These analyses were performed by Carter Day, an undergraduate researcher in our team.
Like other spectral wave models, SWAN uses parameterizations to represent sources (e.g. wind), sinks (e.g. whitecapping, bottom friction, depth-limited breaking), and resonance (e.g. quadruplet and triad wave-wave interactions). Each parameterization is based on laboratory and experimental data to represent the transfer of energy to, from, and between waves. It is necessary for each term to represent its physical process, but it is also necessary for the terms to be calibrated collectively to represent their combined effects on wave evolution.
SWAN release version 41.31 was modified in two main ways: derivative computation was changed to use the Green-Gauss formula, and a new ‘package’ of wave physics (the so-called ST6 physics) was introduced. This package includes new parameterizations of wind input, whitecapping, swell dissipation, wind speed scaling, and other processes. The ST6 physics have been adopted by other wave models (e.g. NOAA’s WaveWatch III), and it will likely become the preferred physics package for SWAN. However, because the ST6 physics package has changes to so many parameterizations, it is necessary to quantify its effects on wave predictions during recent storms.
In this study, we simulate two recent hurricanes, Gustav (2008) and Florence (2018), and we compare wave predictions with the new ST6 physics package. Do the ST6 physics improve the SWAN wave predictions?
For each storm (Gustav and Florence), we examined the performance of the new ST6 physics in two ways. First, we compared the SWAN predictions using the ST6 physics with similar predictions using the ‘default’ physics in two recent SWAN release versions. These three simulations are summarized in the following table.
Second, we compared the SWAN predictions using different settings for the ST6 physics. The SWAN User Manual describes several alternative settings, which are based on recent studies and which can be selected via commands in the SWAN input file. These alternative settings are summarized in the following table.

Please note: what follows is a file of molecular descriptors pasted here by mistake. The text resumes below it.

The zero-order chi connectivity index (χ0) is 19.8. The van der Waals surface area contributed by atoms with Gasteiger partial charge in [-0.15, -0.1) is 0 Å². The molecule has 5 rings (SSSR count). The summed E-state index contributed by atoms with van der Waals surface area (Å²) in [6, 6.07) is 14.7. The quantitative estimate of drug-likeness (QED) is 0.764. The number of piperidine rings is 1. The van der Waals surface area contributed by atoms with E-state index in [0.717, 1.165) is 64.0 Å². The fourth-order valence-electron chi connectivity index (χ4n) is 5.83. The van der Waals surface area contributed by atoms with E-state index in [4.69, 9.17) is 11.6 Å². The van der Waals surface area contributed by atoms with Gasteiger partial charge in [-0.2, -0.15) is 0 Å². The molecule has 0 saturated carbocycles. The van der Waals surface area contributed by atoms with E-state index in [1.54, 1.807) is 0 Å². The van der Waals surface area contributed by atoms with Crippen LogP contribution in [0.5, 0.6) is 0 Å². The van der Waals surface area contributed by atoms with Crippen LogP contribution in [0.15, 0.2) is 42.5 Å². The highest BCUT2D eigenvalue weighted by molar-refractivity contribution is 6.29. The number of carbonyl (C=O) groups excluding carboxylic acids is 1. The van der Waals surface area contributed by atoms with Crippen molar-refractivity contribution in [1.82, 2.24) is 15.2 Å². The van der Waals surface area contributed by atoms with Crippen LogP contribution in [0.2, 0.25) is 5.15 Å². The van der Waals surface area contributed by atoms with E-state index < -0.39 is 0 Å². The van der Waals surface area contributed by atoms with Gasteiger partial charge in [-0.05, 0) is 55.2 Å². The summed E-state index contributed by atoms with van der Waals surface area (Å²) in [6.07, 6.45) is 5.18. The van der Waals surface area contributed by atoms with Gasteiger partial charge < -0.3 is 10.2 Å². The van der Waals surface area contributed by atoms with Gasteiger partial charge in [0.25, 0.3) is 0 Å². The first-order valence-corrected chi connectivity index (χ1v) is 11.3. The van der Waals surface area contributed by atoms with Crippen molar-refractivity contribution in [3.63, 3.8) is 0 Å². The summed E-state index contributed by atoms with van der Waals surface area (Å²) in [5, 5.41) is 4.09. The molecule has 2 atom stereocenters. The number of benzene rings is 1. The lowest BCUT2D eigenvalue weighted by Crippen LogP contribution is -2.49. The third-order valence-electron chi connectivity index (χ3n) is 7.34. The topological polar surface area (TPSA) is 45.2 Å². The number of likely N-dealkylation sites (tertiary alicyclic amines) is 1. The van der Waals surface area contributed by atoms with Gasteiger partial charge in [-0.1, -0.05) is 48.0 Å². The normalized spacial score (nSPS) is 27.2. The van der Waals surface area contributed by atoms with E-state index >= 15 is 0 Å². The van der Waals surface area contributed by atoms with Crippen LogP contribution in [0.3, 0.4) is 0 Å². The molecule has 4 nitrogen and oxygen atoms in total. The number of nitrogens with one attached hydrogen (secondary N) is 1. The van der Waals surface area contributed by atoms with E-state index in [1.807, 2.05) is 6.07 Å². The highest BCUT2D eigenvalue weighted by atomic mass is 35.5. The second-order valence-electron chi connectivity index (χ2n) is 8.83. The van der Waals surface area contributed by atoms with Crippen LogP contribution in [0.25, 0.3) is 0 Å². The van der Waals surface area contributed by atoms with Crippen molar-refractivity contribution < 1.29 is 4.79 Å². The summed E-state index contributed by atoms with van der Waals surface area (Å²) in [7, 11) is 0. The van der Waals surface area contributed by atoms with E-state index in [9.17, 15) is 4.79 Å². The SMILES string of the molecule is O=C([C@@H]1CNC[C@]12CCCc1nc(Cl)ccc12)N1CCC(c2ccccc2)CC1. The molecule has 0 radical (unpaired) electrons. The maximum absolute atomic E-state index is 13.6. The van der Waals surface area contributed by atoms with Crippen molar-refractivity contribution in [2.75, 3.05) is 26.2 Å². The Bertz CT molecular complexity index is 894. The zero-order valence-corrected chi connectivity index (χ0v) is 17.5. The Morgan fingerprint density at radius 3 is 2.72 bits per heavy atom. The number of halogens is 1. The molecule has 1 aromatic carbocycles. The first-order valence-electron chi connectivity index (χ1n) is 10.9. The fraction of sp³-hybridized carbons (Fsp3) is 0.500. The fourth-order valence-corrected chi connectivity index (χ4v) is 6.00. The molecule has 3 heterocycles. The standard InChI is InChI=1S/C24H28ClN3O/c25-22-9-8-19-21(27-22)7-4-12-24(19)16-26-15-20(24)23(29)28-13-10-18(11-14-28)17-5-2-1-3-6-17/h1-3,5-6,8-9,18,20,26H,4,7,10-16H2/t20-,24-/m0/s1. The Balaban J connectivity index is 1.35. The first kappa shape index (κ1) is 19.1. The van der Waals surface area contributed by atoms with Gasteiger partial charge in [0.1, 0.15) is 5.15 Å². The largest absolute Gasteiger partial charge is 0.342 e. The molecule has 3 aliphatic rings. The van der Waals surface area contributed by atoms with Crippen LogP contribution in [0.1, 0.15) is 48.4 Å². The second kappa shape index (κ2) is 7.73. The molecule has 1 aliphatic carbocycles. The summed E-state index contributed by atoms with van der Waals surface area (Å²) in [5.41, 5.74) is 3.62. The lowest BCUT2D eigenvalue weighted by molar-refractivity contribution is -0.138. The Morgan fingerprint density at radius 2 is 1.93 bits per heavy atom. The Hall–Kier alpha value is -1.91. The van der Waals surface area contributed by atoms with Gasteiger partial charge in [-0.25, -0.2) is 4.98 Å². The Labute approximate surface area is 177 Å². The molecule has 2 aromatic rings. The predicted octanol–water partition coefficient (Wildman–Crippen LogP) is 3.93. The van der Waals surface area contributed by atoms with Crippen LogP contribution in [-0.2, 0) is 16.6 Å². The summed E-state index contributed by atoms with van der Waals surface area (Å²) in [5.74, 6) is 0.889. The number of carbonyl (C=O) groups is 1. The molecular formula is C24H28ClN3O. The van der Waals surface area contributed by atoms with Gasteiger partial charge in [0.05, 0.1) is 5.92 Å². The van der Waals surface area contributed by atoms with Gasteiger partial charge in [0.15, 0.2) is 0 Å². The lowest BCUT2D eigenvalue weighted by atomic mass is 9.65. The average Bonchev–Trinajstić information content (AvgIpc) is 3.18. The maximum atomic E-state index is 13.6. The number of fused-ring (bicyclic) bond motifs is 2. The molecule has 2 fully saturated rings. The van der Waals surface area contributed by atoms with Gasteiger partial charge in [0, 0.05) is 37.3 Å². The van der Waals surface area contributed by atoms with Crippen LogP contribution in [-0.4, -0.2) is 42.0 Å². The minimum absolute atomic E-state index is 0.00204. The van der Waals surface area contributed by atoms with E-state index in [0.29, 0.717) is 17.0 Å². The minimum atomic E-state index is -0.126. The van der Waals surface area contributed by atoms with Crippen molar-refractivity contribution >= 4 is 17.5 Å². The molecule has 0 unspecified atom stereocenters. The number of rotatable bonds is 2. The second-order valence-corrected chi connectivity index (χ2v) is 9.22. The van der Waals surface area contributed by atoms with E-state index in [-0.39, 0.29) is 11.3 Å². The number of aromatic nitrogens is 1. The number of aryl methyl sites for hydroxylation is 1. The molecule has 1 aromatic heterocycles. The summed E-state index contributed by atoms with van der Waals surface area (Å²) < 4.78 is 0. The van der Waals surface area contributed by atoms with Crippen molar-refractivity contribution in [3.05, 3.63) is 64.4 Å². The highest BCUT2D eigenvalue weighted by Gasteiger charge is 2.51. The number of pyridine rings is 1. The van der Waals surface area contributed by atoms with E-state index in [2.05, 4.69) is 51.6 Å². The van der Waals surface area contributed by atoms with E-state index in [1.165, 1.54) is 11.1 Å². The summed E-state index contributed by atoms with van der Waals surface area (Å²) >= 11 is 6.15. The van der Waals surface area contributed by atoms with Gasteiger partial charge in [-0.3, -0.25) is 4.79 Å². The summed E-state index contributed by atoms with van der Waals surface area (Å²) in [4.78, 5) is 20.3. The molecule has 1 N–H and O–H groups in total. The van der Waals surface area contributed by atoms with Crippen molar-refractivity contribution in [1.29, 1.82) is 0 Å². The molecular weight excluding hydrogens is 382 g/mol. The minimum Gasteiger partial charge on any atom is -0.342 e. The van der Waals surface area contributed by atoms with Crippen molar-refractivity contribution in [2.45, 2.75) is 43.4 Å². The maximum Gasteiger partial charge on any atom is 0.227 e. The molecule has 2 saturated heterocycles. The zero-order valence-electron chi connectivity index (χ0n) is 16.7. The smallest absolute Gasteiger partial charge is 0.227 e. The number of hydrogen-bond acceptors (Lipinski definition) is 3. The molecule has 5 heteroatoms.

For each storm and SWAN simulation, we quantify performance via comparisons to observations of significant wave heights, as collected by the National Data Buoy Center (NDBC). For each observation location, performance is quantified via root-mean-square errors ():
in which are the predicted significant wave heights at that buoy location in a model simulation, are the observed significant wave heights as observed at a buoy location by the NDBC, and is the total number of values in the time series. Values of closer to zero indicate predicted values that were closer to the observed values, meaning more accurate simulation results.
We focus specifically on predictions of significant wave heights in the following analyses. Analyses of other wave parameters are left for future work.
Gustav formed on 25 August 2008 and strengthened rapidly as it moved across the Gulf of Mexico. The storm created waves with significant heights as large as 12 m as observed at NDBC buoys, and it pushed storm surge into southeast Louisiana, causing the total water levels to be as large as 4 m at nearshore gauges. Gustav made landfall on 1 September 2008 as a Category-2 hurricane, resulting in significant damages as well as 7 casualties. The following graphic shows Gustav’s track.
Gustav was selected to test the new physics package because the storm’s effects on the wave environment were well-documented in the Gulf of Mexico. Observations of significant wave heights were recorded for buoys near the storm track. Nine buoys were selected for this analysis based on location relative to the storm track and availability of data for the duration of the storm. The observations at these buoys were used as a basis with which we could compare our simulation results to determine accuracy.
Three versions of the simulation were run: v41.10-Default, v41.31-Default, and v41.31-ST6. We evaluated the three different simulations using two main methods: and time series plots.